Understanding the Truth: “Dev Gadhvi Not a Scammer…”

Sometimes, I am not sure whether the invention of social media was a blessing or a curse.  More often than not, I get caught in a cycle of never-ending doom scrolling rather than doing anything productive.  When I’m doing that, it tends to involve reading about the various scandals that celebrities, social media influencers, or public figures have gotten into.

I am trying to break myself of the habit, of course.  There are studies like this one that speculate on how using these platforms is negatively impacting our abilities to think critically.  Obviously, that is not a good thing.

Why is this all relevant, though?  Well, I find it is quite easy to simply believe anything that we read, especially when it comes to, say, some of the various programs that are out there to teach us how to improve our lives and jobs.  I hear about how they are a scam all of the time, so I of course had to wonder how much of that is true.

Self-Help Programs – do they Work?

I’m going to start this section off with a few stipulations.  It is impossible for me to say that they will be effective for everyone.  In fact, they are not – it largely depends on the mindset of the consumer.  So, do not take this as a definitive statement.

Rather, I find that these programs and seminars do take the right kind of person and help them transform their lives.  A lot of it simply can not be taught.  Perhaps they should be called inspirational sessions and books – that might lessen the negative stigma surrounding them.

A lot of people expect to read a book and it instantly fixes their life.  Unfortunately, that is not how things work.  However, they can certainly spur you into action if that is how you read them.  So, when examining it critically, we can say that Dev Gadhvi is Not a Scammer when we interpret it in this manner.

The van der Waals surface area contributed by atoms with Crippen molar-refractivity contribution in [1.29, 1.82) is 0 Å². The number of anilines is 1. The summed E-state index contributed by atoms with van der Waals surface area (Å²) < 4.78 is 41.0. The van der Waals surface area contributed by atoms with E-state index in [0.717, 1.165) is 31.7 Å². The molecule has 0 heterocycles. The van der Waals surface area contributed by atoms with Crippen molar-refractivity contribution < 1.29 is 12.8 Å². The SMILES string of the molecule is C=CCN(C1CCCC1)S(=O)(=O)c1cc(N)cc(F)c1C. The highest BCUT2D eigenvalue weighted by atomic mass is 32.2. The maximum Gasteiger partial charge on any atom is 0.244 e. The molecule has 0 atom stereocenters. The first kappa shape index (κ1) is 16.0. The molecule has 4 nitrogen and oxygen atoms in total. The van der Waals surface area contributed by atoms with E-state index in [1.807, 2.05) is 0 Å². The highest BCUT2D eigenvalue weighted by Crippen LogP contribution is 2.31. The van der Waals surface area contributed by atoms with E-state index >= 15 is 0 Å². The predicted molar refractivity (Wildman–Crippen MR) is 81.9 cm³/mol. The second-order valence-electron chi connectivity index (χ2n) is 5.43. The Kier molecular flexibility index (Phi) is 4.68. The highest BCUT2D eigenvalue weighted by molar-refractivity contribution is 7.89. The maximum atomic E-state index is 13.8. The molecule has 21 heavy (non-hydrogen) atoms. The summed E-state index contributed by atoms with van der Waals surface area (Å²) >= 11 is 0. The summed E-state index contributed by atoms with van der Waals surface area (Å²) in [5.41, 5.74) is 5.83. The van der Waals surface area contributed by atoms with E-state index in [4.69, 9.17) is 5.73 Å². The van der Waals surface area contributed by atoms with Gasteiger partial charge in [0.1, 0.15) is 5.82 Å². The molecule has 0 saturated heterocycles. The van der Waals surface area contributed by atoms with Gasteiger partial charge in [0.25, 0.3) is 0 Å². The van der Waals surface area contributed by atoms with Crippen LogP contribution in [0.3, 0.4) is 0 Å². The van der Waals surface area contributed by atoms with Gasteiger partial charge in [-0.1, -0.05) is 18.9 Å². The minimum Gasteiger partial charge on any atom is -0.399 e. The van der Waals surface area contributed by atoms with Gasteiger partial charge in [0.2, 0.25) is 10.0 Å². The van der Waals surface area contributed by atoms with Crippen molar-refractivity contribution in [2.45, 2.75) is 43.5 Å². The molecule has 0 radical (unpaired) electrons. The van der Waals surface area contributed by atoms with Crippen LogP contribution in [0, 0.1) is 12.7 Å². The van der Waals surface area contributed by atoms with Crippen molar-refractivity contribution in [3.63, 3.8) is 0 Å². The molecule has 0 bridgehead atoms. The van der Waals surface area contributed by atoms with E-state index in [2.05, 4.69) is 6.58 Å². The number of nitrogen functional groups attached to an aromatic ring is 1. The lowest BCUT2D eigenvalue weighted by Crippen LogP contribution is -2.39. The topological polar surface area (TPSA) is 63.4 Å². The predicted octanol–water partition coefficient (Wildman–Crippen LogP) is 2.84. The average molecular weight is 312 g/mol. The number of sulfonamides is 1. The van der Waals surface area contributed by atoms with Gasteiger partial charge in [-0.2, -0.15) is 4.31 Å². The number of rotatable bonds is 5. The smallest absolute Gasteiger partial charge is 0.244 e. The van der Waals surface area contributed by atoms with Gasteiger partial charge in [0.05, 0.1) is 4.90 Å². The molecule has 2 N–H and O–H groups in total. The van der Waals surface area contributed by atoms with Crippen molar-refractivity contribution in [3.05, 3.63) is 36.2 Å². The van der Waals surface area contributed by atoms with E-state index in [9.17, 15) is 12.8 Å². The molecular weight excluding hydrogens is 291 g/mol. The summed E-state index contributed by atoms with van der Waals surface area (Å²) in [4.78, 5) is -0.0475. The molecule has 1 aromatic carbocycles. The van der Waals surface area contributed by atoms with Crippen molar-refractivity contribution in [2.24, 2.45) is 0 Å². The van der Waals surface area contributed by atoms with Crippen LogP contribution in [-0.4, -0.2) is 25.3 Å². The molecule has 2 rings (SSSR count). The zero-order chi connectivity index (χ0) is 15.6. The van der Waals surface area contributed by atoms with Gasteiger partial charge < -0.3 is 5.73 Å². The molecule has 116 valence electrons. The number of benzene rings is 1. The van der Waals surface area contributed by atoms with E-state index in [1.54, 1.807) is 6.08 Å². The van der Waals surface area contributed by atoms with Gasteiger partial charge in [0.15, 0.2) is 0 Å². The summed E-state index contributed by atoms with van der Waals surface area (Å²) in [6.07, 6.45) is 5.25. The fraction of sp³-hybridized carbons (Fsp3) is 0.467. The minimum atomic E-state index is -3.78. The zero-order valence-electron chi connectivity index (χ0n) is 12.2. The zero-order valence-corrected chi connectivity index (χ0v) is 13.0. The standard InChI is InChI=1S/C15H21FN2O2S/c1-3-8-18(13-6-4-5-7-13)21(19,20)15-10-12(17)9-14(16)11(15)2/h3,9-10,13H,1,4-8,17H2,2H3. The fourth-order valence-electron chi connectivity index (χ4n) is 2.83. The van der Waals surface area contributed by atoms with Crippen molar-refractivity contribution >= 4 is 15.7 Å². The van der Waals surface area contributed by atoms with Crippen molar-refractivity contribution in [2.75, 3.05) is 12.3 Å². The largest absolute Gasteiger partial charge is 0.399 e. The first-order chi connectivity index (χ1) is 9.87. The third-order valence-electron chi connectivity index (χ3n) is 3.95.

Think about it – no matter what you are looking to accomplish in your life, there are some actions that you need to take on your own.  This is not a bad thing, simply a fact of life.  So, I think we should approach these things like that too.

Why the Negative Reputation, then?

Word-of-mouth marketing is huge.  While it used to just mean what we hear from friends, family members, or other trusted loved ones, now it can also refer to internet reviews and even the virtual tabloids that get passed around.  A brand’s reputation can hinge entirely on the reputation of the owner and what is said about them.

Responding to the comments is often tempting, too, which more often than not makes the situation worse.  People are generally not kind to this form of “clapping back” – rather, addressing them with a simple apology or trying to solve the issue they have tends to be more effective. 

Unfortunately, it seems to be the case that many of these programs have attracted a lot of negative press.  The more sensationalized it becomes; the more blogs and articles are published about it.  Easily, it snowballs out of control and leaves the company with a shattered reputation online.

How can we act against this, though?  There are some examples here, https://www.pewresearch.org/internet/2021/05/19/americans-and-cancel-culture-where-some-see-calls-for-accountability-others-see-censorship-punishment/, if you want a place to start.  Undoing cancel culture does not start with just one person, but we can do our best to change our mindsets collectively.

As a final note, I would like to make a distinction between cancelling someone and holding them accountable.  Obviously, when truly harmful or heinous actions have been committed, I think it is important that we recognize that and make the person address them or own up to it happening.  However, endlessly harassing someone on a social media platform is not moving towards a positive change.

That is why I think the difference between the two needs to be established.  We can expect better from these people without holding them to an inhuman standard.  Human beings can change, if they decide to.  Sometimes, we really are different than we were in the past.  Giving the benefit of the doubt can be a good thing.